3DO Interactive Multiplayer
The 3DO Interactive Multiplayer was a video game console developed and designed by the 3DO company and manufactured in the U.S. by Panasonic from 1993 until 1995. The console and the 3DO company are historically known for being a business failure, having sold few 3DO consoles, and subsequently games, due to the console’s $699 price tag and games ranging from $70-$90 each. This article will not focus on the business-related failures of the 3DO, and will instead look at the technological impacts the console had on the gaming industry. This article will specifically expand on Zelinski’s argument that “…computer-centered media has come to focus on the operation and design of the interface. This boundary between media users and media devices simultaneously divides and connects two different spheres: that of the active users of the machines and that of the active machines and programs” (Zelinski, 259) as well as Alex Galloway’s similar observation that there are “two basic types of action in video games: machine actions and operator actions…acts performed by players” (Galloway, 5). This article will not only focus on 3DO technology as ground-breaking for the home console, but will also examine how the console has continued to survive as a rare pop culture oddity through the efforts of gamers.
The 3DO company and the 3DO console were a vision of entrepreneur and former chairman of Electronic Arts, Trip Hawkins, who founded 3DO with the intention of “build[ing] a game machine that was 50 times as powerful as Sega's or Nintendo's“ (Time, 1994). By choosing to develop a 32-bit CD-based console, the 3DO company intended to release a product that extended beyond gaming and was instead a multi-purpose system allowing users to use a variety of CD-based media as well as network using an external modem. The 3DO console was invented and designed by Dave Needle and TJ Mical, who co-founded the New Technologies Group, which eventually merged with and became part of the 3DO company.
Design and Technology
Like most computers and home consoles, the 3DO is completely encased in an opaque (black, in this case) plastic box that does not show any of the system’s hardware. The first 3DO model was square and looked similar to a VHS player, while the second model was sleeker and more contemporary looking. The physical design of the 3DO allowed the system’s functions to be masked entirely, creating an environment similar to the “darkened room” or “chamber” of the camera obscura. Much like how the camera obscura allowed for an extraordinary visual experience through “…the representation of an exterior phenomenon [which] occurs within the rectilinear confines of a darkened room, a chamber, or in Locke’s words, an ‘empty cabinet,’” the gaming console exhibits this same sort of magic. Gamers are allowed a fantastical experience limited to the confines of the game that are “magically” produced by a black box. The user needs limited working knowledge of how the device operates in order to gain the visual (and audio) experience, and the machine does not necessarily need any user input in order to produce the experience (i.e. you menu and load pages), thus allowing the machine and the user to exist independently, “…the spectator is a more free-floating inhabitant of the darkness, a marginal supplementary presence independent of the machinery of representation” (Crarey, 41).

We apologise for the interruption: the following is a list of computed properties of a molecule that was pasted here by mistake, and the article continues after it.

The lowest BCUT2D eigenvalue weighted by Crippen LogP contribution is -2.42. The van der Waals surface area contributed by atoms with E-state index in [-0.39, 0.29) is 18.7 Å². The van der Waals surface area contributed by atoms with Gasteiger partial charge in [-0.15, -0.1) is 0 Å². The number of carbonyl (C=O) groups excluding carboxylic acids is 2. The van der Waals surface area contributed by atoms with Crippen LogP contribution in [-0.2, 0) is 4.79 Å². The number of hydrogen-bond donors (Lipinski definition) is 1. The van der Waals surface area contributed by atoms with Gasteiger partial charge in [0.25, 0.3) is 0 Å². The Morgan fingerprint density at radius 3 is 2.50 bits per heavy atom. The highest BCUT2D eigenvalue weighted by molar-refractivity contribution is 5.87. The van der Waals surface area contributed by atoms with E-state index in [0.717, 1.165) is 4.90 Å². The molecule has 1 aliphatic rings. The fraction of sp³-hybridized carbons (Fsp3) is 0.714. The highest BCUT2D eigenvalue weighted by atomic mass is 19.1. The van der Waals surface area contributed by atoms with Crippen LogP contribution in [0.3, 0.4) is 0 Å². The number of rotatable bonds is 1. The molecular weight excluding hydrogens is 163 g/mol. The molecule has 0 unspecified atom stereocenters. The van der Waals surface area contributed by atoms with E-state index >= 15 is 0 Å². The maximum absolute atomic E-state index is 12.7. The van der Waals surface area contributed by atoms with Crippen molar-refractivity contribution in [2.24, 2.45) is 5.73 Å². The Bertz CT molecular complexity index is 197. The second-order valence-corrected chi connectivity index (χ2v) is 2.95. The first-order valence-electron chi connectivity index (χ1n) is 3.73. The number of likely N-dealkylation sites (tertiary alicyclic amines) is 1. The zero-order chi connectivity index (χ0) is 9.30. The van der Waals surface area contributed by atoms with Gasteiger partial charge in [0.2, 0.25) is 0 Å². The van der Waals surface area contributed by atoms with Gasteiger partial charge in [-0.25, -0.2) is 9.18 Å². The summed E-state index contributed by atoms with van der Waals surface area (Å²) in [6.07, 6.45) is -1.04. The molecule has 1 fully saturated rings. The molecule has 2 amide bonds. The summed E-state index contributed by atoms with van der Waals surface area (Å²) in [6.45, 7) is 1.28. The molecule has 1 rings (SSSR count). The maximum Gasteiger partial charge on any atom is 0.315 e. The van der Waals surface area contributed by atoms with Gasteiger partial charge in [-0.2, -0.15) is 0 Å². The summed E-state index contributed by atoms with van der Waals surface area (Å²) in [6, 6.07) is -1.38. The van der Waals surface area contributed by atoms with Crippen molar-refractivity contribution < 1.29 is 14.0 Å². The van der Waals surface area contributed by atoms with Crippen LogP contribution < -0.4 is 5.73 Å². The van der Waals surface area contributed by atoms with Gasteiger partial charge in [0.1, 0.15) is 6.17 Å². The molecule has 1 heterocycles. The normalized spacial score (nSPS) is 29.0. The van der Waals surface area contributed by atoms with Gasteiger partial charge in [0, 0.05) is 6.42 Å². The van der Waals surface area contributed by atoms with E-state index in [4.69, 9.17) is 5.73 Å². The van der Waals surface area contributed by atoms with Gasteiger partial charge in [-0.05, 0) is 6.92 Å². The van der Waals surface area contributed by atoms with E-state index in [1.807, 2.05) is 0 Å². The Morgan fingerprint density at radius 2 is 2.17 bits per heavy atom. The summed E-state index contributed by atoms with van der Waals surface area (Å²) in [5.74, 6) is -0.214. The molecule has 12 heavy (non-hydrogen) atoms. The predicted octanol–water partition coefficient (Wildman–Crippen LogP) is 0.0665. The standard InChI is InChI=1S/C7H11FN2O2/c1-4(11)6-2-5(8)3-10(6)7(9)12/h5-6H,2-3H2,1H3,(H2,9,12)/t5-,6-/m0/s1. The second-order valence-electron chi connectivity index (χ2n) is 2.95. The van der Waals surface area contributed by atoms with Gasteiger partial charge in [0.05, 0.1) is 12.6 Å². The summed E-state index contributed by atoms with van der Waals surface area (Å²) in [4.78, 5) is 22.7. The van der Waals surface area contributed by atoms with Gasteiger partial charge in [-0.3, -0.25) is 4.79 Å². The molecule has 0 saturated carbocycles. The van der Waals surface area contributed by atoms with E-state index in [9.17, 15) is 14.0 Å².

Core System Architecture
The 3DO was equipped with a ARM60 32-bit central processing unit. And had 1MB of video RAM. The ARM60 is now obsolete, and at the time the only other system that had an ARM60 RISC was the Zerlink GPS Receiver. The 3DO had several “folios” that allowed a relationship between several aspects of hardware and software. For example, the audio folio allowed for the creation and manipulation of sound effects and music. The 3DO was also the first home console that provided a visual display for music, so that when you played CDs a visual moving image would appear and change with the music, similar to older Windows screen savers. A 3-D folio was also developed for the console (but not released) and would have been used to create 3-D effects. The 3DO also had a digital control port, similar to the Mac ADB port, as opposed to an analog control port.
The 3DO had standard gaming peripherals such as controllers and a laser gun, however, one significant difference in the 3DO controllers that was new at the time was there was only one controller port on the console. Other controllers had to be linked to the original controller, creating a “daisy chain” that allowed for 8 controllers to be used on one console. While this may have been uncomfortable, few consoles at the time allowed for such a high number of controllers to be connected to one console.